The popularity of what we call oriental carpets—pile-woven carpets from the Islamic world—in Europe from the fourteenth century onward is reflected in their frequent depiction in European paintings. Indeed, European paintings are a primary source for scholarship on early carpets, and many groups of Islamic carpets from the Middle East are today called by the names of European painters who depicted them: Lotto, Holbein, Ghirlandaio, Crivelli, and Memling are among the artists whose names are now used to describe certain groups of carpets woven in Ottoman Turkey.
From biblical times onward, the concept of having an expensive textile underfoot has been associated with wealth, power, and sanctity; when the Sienese painter Duccio depicted the story of those who spread their garments under Christ’s feet on Palm Sunday, he was simply renewing an age-old cultural concept. By the time Sir Walter Raleigh put his cloak on the ground to help Queen Elizabeth over a mud puddle, the mystique of textiles underfoot had been around for millennia.
A fifteenth-century painting by Giovanni di Paolo, Madonna and Child with Two Angels and a Donor, depicts under the feet of the Virgin Mary one of the earliest and rarest types of carpets from Turkey to be exported in quantity to Italy; the design consists of highly stylized animals in octagons (41.190.16). By the sixteenth century, carpets were frequently depicted in portraits as a signifier of sophistication, education, and high social and economic status; an anonymous portrait by Moretto da Brescia shows at the very bottom a minor border of a contemporary Anatolian rug from Ottoman Turkey; the design of the rest remains an enigma (28.79).
By the seventeenth century, depictions of carpets were widespread throughout Europe. The Museum owns several Lotto carpets; the earlier and larger examples have a border of stylized strapwork recalling squared-off kufic Arabic writing (08.167.1), while borders of later examples have small medallions, such as those shown in the painting by Jan Brueghel and Peter Paul Rubens entitled The Feast of Acheloüs (45.141). Here, we see a story from Ovid’s Metamorphoses portrayed as a contemporary Flemish outdoor banquet, with a beautiful Lotto carpet with red and yellow arabesques from central Turkey shown on a table partially protected by a linen tablecloth. The pattern was a favorite in Europe; the seventeenth-century painter Nicolaes Maes depicted a young girl peeling apples, seated next to a table covered with a sumptuous Lotto carpet (14.40.612).
Carpets woven in Syria were extremely rare in Europe: a painting by Gabriël Metsu entitled A Musical Party shows a so-called chessboard carpet with a design of geometrical stars from early seventeenth-century Syria over a table (91.26.11); the Museum owns an actual carpet of this design, given by Joseph V. McMullan (69.267).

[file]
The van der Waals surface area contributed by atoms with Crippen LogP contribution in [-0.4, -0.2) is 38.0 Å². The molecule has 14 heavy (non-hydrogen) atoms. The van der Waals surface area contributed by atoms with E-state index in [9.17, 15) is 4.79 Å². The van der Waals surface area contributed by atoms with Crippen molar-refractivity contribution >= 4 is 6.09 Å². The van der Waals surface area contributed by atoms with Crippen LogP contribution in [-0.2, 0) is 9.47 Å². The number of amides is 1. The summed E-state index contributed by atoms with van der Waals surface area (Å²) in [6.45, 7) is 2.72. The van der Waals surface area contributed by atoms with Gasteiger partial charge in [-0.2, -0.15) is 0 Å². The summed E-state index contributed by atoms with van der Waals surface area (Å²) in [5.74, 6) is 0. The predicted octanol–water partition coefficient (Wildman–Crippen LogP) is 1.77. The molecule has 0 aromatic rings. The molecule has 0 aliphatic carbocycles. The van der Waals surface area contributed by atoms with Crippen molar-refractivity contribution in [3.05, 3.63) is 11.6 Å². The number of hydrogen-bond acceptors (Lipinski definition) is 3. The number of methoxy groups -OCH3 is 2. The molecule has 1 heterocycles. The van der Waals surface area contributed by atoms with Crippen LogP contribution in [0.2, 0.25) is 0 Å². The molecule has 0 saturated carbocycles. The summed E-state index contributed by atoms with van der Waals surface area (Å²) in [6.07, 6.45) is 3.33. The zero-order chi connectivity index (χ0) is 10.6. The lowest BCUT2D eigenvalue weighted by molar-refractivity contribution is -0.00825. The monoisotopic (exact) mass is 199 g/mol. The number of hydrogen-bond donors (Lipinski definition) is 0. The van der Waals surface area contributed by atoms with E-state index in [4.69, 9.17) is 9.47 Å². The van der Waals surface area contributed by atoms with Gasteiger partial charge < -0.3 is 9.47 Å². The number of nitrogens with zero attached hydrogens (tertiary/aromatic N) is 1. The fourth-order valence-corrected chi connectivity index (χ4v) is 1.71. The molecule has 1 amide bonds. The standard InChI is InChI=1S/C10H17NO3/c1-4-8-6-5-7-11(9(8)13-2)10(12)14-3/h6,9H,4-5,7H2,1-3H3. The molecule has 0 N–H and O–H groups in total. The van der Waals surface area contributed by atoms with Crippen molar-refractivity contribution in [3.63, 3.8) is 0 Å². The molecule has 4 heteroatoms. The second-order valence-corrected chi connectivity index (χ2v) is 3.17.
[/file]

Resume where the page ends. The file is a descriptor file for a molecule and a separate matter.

Medallion carpets woven in Ushak in west-central Turkey were also depicted frequently in European paintings. Metsu’s sumptuous Dutch interior scene The Visit to the Nursery shows a large Ushak medallion carpet draped over a table (17.190.20). The Metropolitan has several Ushak carpets of this type in its collection (08.173.13). The attractive genre scene by Gerard ter Borch, the Younger, entitled A Woman Playing the Theorbo-Lute and a Cavalier depicts a small west Anatolian medallion carpet with an unsual design on the table in front of his musical couple (14.40.617).
Although Johannes Vermeer‘s lifetime output of paintings was very small, a large portion of them contains depictions of oriental carpets. Two in particular feature carpets prominently: the famous A Maid Asleep depicts two different seventeenth-century Anatolian carpets (14.40.611), while Young Woman with a Water Pitcher shows a soft and thickly textured Persian carpet, again on a table, with a design of floral arabesques on a red ground (89.15.21). The tradition of showing carpets on tables in upper-class interiors continued well into the eighteenth century; Pietro Longhi’s The Visit shows a West Anatolian prayer carpet from the Gördes district draped over a table in an elegant Italian interior (14.32.2).
As carpets became more affordable in Europe, very large examples were imported for use as floor covering. Francis Wheatley’s The Saithwaite Family, for example, presents an aristocratic British couple and their daughter on a very large eighteenth-century carpet from Ushak (2009.357).
In early nineteenth-century France, Jean August Dominique Ingres, a great admirer of Italian Renaissance art, self-consciously referred back in time to earlier portraits in his well-known portrait of Jacques-Louis Leblanc (19.77.1). The carpet-covered table shown with books, a handwritten letter or manuscript, and an inkwell (a concept that horrifies today’s textile conservators) refers to a long tradition in European painting, in which carpets are associated not only with economic and social status in general, but also with learning and literacy. The small carpet on the table, of a well-known eighteenth-century type from Anatolia, is strikingly similar to an actual example from the McMullan collection in the Metropolitan (1974.149.15).
Depictions of carpets in European and American paintings continued throughout the twentieth century, in works as diverse as the Orientalist paintings of Matisse or American interiors by artists such as William Glackens; the colors, textures, and patterns of carpets continue to fascinate patron and painter alike into our own time.